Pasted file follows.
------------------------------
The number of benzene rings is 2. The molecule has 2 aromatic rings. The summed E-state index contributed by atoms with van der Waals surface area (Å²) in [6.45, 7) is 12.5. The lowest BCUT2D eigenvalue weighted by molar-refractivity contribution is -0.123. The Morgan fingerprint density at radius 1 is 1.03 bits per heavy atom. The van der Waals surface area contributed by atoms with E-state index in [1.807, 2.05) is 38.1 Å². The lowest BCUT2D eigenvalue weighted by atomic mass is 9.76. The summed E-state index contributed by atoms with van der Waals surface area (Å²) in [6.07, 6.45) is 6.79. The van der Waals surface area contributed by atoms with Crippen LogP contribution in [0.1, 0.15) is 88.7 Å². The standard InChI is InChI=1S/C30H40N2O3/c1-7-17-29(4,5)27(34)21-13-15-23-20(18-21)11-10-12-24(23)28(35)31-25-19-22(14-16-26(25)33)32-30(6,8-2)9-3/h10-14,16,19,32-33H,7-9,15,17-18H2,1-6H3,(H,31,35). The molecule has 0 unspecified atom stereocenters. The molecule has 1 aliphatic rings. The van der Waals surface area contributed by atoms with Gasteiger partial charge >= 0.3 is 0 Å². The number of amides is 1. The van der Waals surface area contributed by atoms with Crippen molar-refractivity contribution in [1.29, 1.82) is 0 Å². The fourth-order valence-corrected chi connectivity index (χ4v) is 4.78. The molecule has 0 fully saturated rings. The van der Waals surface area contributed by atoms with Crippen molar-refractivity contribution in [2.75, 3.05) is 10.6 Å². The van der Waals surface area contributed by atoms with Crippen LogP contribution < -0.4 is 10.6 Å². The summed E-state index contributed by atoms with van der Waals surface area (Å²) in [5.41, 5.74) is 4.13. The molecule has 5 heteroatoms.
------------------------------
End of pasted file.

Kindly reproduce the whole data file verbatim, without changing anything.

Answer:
The number of benzene rings is 2. The molecule has 2 aromatic rings. The summed E-state index contributed by atoms with van der Waals surface area (Å²) in [6.45, 7) is 12.5. The lowest BCUT2D eigenvalue weighted by molar-refractivity contribution is -0.123. The Morgan fingerprint density at radius 1 is 1.03 bits per heavy atom. The van der Waals surface area contributed by atoms with E-state index in [1.807, 2.05) is 38.1 Å². The lowest BCUT2D eigenvalue weighted by atomic mass is 9.76. The summed E-state index contributed by atoms with van der Waals surface area (Å²) in [6.07, 6.45) is 6.79. The van der Waals surface area contributed by atoms with Crippen LogP contribution in [0.1, 0.15) is 88.7 Å². The standard InChI is InChI=1S/C30H40N2O3/c1-7-17-29(4,5)27(34)21-13-15-23-20(18-21)11-10-12-24(23)28(35)31-25-19-22(14-16-26(25)33)32-30(6,8-2)9-3/h10-14,16,19,32-33H,7-9,15,17-18H2,1-6H3,(H,31,35). The molecule has 0 unspecified atom stereocenters. The molecule has 1 aliphatic rings. The van der Waals surface area contributed by atoms with Gasteiger partial charge >= 0.3 is 0 Å². The number of amides is 1. The van der Waals surface area contributed by atoms with Crippen molar-refractivity contribution in [1.29, 1.82) is 0 Å². The fourth-order valence-corrected chi connectivity index (χ4v) is 4.78. The molecule has 0 fully saturated rings. The van der Waals surface area contributed by atoms with Crippen molar-refractivity contribution in [2.75, 3.05) is 10.6 Å². The van der Waals surface area contributed by atoms with Crippen LogP contribution < -0.4 is 10.6 Å². The summed E-state index contributed by atoms with van der Waals surface area (Å²) in [5.41, 5.74) is 4.13. The molecule has 5 heteroatoms.